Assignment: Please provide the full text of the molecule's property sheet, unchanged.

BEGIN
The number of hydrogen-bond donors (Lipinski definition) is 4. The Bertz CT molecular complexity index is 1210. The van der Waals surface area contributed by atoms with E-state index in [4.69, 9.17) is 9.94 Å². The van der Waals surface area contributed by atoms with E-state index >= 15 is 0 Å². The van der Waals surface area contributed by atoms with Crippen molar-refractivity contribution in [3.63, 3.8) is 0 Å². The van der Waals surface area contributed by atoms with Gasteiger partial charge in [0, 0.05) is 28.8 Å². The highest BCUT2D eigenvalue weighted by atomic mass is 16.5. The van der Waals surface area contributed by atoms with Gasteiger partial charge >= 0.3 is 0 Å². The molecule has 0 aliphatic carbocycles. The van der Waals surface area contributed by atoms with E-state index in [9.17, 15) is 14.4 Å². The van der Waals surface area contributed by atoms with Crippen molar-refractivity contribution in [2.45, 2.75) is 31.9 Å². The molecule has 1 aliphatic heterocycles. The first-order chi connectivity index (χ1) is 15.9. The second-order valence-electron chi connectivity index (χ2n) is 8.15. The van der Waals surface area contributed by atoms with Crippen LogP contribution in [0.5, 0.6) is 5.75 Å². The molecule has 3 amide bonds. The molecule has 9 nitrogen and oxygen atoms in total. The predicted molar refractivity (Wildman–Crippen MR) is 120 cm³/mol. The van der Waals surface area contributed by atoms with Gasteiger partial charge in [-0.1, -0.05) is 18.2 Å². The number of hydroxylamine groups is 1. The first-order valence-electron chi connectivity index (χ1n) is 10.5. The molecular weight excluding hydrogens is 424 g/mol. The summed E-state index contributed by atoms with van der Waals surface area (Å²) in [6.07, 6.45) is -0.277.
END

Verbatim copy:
The number of hydrogen-bond donors (Lipinski definition) is 4. The Bertz CT molecular complexity index is 1210. The van der Waals surface area contributed by atoms with E-state index in [4.69, 9.17) is 9.94 Å². The van der Waals surface area contributed by atoms with E-state index >= 15 is 0 Å². The van der Waals surface area contributed by atoms with Crippen molar-refractivity contribution in [3.63, 3.8) is 0 Å². The van der Waals surface area contributed by atoms with Gasteiger partial charge in [0, 0.05) is 28.8 Å². The highest BCUT2D eigenvalue weighted by atomic mass is 16.5. The van der Waals surface area contributed by atoms with Gasteiger partial charge >= 0.3 is 0 Å². The molecule has 0 aliphatic carbocycles. The van der Waals surface area contributed by atoms with E-state index in [9.17, 15) is 14.4 Å². The van der Waals surface area contributed by atoms with Crippen molar-refractivity contribution in [2.45, 2.75) is 31.9 Å². The molecule has 1 aliphatic heterocycles. The first-order chi connectivity index (χ1) is 15.9. The second-order valence-electron chi connectivity index (χ2n) is 8.15. The van der Waals surface area contributed by atoms with Crippen LogP contribution in [0.5, 0.6) is 5.75 Å². The molecule has 3 amide bonds. The molecule has 9 nitrogen and oxygen atoms in total. The predicted molar refractivity (Wildman–Crippen MR) is 120 cm³/mol. The van der Waals surface area contributed by atoms with Gasteiger partial charge in [-0.1, -0.05) is 18.2 Å². The number of hydroxylamine groups is 1. The first-order valence-electron chi connectivity index (χ1n) is 10.5. The molecular weight excluding hydrogens is 424 g/mol. The summed E-state index contributed by atoms with van der Waals surface area (Å²) in [6.07, 6.45) is -0.277.